Andrew,
Let me follow up your responses in OPE 4156 to my OPE 4148. Here's
a bit of what I said as well as your comments.
John: "if the capitalists' calculations have, as you say, little in common
with yours ..."
Andrew: "I didn't say that. I said they don't necessarily *have to have*
anything in common."
John: "... does your rate of profit differ from theirs? If so, how?"
Andrew: "Yes. Partly for the reasons I've discussed, having to do with
how they figure profit. The whole surplus-value doesn't get counted as
profit when a charge is taken for anticipated or actual capital losses."
____________
Ok. A couple of points.
1. If we say that there may be differences between your calculation of
the rate of profit and that of the capitalists', then which one is
to be used as we consider the tendency of the rate of profit to fall?
Can one fall while the other rises or stays the same?
2. Let's back up a minute and consider where we agree about the
transfer of the value of constant capital. If the constant capital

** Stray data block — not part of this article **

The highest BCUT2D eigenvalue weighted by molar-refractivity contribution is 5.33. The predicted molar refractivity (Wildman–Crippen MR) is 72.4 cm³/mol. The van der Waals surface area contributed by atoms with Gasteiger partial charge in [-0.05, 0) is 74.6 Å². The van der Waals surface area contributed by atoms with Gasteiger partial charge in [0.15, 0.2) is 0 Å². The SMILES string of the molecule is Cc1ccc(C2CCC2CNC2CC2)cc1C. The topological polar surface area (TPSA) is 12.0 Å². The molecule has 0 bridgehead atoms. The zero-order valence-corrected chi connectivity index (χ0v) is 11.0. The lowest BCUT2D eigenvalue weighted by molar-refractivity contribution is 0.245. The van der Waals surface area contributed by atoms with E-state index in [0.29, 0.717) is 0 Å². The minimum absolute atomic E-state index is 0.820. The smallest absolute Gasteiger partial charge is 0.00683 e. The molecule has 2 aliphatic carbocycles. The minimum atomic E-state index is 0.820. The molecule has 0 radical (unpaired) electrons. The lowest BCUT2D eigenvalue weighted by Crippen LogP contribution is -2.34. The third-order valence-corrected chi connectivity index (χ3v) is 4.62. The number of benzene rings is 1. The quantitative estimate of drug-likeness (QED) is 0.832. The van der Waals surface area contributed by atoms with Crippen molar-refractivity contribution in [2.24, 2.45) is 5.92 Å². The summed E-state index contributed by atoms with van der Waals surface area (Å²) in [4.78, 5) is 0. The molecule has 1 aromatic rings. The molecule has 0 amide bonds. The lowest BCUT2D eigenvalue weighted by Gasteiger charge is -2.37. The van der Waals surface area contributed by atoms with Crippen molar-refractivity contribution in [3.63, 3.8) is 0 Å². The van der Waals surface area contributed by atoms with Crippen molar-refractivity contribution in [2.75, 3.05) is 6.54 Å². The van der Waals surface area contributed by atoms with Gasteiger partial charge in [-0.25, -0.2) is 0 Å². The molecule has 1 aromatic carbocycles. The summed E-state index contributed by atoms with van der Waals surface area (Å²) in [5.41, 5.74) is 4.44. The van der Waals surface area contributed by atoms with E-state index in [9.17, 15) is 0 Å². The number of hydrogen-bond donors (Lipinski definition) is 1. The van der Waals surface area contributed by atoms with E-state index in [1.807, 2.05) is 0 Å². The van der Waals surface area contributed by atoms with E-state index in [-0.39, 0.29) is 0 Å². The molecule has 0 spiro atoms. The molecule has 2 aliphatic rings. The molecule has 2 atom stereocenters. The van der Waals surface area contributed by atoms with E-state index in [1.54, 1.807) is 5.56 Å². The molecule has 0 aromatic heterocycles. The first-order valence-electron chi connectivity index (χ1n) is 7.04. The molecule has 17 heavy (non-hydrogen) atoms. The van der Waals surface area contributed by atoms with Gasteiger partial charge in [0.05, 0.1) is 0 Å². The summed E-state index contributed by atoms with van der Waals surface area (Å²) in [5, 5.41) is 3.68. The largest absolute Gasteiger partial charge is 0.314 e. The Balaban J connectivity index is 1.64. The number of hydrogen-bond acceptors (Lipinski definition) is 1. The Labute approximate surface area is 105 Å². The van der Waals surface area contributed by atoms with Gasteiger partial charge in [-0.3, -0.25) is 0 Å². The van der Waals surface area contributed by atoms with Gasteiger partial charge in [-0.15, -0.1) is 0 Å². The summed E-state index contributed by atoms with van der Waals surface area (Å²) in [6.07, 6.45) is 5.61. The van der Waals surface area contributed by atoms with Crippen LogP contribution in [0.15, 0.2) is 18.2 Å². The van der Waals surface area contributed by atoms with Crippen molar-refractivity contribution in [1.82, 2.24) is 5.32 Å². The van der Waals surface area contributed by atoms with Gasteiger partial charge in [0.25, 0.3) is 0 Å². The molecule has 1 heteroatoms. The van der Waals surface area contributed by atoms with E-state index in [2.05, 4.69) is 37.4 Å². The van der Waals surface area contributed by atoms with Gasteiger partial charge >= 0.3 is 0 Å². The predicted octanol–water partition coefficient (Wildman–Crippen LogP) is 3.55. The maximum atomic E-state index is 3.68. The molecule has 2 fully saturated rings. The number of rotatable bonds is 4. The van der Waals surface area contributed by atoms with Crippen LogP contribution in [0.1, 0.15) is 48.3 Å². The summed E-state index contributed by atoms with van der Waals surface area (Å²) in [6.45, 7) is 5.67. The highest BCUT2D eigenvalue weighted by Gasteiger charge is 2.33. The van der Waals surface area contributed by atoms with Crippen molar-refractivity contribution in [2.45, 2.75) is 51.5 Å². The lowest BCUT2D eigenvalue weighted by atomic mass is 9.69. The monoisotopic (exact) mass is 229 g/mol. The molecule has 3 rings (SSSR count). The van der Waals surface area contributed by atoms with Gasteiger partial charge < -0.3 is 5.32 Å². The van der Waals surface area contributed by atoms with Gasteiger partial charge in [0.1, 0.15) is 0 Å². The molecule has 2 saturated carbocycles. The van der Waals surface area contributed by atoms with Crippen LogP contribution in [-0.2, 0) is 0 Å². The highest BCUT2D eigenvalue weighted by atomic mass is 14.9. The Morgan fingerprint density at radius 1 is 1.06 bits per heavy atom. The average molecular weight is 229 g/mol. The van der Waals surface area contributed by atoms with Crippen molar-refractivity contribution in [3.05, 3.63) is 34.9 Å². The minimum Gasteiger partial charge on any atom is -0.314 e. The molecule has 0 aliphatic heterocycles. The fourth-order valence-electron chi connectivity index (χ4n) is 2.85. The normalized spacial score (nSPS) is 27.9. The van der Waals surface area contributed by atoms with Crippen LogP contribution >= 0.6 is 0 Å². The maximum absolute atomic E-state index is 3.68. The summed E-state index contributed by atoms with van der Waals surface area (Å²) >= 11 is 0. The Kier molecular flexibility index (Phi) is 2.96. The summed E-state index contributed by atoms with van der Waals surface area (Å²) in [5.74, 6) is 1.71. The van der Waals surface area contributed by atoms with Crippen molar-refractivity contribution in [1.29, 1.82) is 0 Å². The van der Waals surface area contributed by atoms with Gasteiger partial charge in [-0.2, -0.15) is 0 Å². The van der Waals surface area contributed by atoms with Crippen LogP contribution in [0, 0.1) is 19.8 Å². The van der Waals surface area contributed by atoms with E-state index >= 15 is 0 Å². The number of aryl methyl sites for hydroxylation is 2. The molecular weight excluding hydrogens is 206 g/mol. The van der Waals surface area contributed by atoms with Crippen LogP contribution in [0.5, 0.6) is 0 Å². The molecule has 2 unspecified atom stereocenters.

is used up in a single period and has a value of 100 and in a period
of production 200 of living labor is added, we both agree that
the total output is 300. Indeed, we would say the output has a value
of 300 even if the unit input values are greater than the unit output
values. But now let's add something to this. If in the middle of
this period, the same means of production become available at one
half the value or price. Further, let us assume that half of the
means of production are used up at the half way point of the period
and half of the labor is added at that point. We could then represent
our initial one period process as one taking place in two periods given
the periods are now half as long as before. You would then represent
the two periods as follows:
Period Capital Depreciation Value Value of
Advanced Added Output
1 100 50 100 150
2 25 25 100 125
Total Value Produced 275
Initially we saw an output of 300; now we see 275. Where did
the difference of 25 go?
John